‘I had no money to buy things for the children. I couldn’t afford food, shoes or clothes,’ recalls Sabah Kamal, a widow and mother of five. ‘I used to say to the children, "don’t compare yourself to others."’
Food, education or healthcare
Life is difficult for small scale farmers in Egypt. Many grow traditional crops, such as wheat and corn, which they depend on to survive and as a source of income. Yet without any organised structure and faced with a scarcity of buyers, they are often taken advantage of.
So while farmers watch their already meagre incomes increasingly erode, the day-to-day struggle to provide for their families - whether that’s food, education or healthcare – persists.
Power in a union
With the help of Christian Aid partner The Coptic Evangelical Organisation for Social Services (CEOSS) the lives of small scale farmers, such as Sabah, have improved.
CEOSS supports farmers and their communities through the formation of farmer organisations - designed to bring farmers together.
Sabah explains: ‘In the past we were exploited. The middlemen used to come and take the crops at a cheap price.
'We unified as farmers, and as a group were able to negotiate a fairer price, a better price.’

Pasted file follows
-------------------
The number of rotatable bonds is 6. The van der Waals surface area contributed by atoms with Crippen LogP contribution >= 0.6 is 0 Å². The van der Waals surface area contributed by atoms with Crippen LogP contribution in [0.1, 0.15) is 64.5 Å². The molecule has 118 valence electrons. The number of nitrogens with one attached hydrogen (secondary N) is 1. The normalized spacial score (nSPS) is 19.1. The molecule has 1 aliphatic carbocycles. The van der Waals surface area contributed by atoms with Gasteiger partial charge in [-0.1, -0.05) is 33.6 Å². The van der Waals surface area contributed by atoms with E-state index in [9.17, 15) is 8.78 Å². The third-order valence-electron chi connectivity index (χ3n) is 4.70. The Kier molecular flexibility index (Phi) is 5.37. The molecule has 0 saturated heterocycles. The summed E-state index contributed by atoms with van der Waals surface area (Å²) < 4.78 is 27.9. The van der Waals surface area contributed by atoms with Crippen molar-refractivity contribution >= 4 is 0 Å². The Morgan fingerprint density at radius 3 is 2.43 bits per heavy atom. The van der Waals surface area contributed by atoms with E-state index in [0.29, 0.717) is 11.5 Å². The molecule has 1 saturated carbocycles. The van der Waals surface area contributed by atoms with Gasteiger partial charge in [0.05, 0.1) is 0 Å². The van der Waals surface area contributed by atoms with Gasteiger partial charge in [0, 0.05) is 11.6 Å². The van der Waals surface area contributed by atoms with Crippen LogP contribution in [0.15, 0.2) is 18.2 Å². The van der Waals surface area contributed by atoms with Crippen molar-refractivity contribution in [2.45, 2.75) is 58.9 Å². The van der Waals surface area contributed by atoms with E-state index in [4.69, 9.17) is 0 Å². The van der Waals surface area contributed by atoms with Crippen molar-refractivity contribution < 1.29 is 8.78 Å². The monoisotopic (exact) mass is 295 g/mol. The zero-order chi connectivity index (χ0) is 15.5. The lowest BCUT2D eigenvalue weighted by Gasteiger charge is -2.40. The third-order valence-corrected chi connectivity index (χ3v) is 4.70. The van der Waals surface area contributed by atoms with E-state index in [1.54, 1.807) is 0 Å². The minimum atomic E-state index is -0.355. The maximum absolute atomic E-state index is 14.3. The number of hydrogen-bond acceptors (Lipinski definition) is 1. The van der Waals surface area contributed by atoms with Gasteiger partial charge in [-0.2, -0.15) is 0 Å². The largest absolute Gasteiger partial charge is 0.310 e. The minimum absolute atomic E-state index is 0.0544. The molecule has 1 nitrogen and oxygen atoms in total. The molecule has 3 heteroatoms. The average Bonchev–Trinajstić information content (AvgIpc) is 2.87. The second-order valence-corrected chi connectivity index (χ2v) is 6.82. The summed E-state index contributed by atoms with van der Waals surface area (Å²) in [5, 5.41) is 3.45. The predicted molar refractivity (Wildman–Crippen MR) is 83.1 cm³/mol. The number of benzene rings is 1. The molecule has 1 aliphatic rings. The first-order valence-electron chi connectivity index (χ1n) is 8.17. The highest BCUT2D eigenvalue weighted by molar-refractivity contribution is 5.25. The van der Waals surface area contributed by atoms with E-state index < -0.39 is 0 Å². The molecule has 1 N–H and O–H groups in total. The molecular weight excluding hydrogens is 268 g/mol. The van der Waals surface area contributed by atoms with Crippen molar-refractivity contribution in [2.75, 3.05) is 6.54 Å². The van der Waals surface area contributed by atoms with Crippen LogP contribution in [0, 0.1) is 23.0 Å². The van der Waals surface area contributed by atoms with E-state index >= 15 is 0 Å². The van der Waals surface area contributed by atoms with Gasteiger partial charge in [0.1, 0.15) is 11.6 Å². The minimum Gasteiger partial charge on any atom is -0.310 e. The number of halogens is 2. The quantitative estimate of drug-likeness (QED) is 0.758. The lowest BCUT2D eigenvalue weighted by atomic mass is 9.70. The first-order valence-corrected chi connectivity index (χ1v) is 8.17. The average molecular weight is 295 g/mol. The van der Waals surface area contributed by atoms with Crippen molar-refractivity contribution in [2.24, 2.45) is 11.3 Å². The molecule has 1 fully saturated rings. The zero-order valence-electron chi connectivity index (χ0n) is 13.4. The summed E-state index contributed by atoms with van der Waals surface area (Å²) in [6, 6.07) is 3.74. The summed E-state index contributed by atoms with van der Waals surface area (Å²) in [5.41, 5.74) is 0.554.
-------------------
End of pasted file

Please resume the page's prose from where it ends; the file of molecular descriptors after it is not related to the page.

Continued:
At the last count, over 4,100 farmers have seen their incomes increase.
Sabah also received invaluable advice on composting and cultivating crops. She used to throw away organic waste but thanks to guidance from CEOSS she now uses it to make organic fertiliser, which has increased the quality and size of her harvest.
Sabah remarks: ‘The [corn] has improved. It is much bigger, greener and stronger. It tastes better.’
From a position of strength
Thanks to CEOSS, farmer organisations are now recognised by the government and meet with government officials at both national and local level. From this improved position of strength they are now able to negotiate and agree terms for the provision of seeds and equipment, all at a subsidised rate.
For Sabah, providing for her family is much easier now, a fairer price means a better return for her toil. It means food on the table for her children.
Sabah has benefitted in others ways too; she has a renewed confidence from being a part of the organisation.
She says: ‘I’m not afraid anymore. I have to be strong and brave. [CEOSS] helped me so much; with growing crops, farming and with loans – without which I wouldn’t have been able to send my children to school.’
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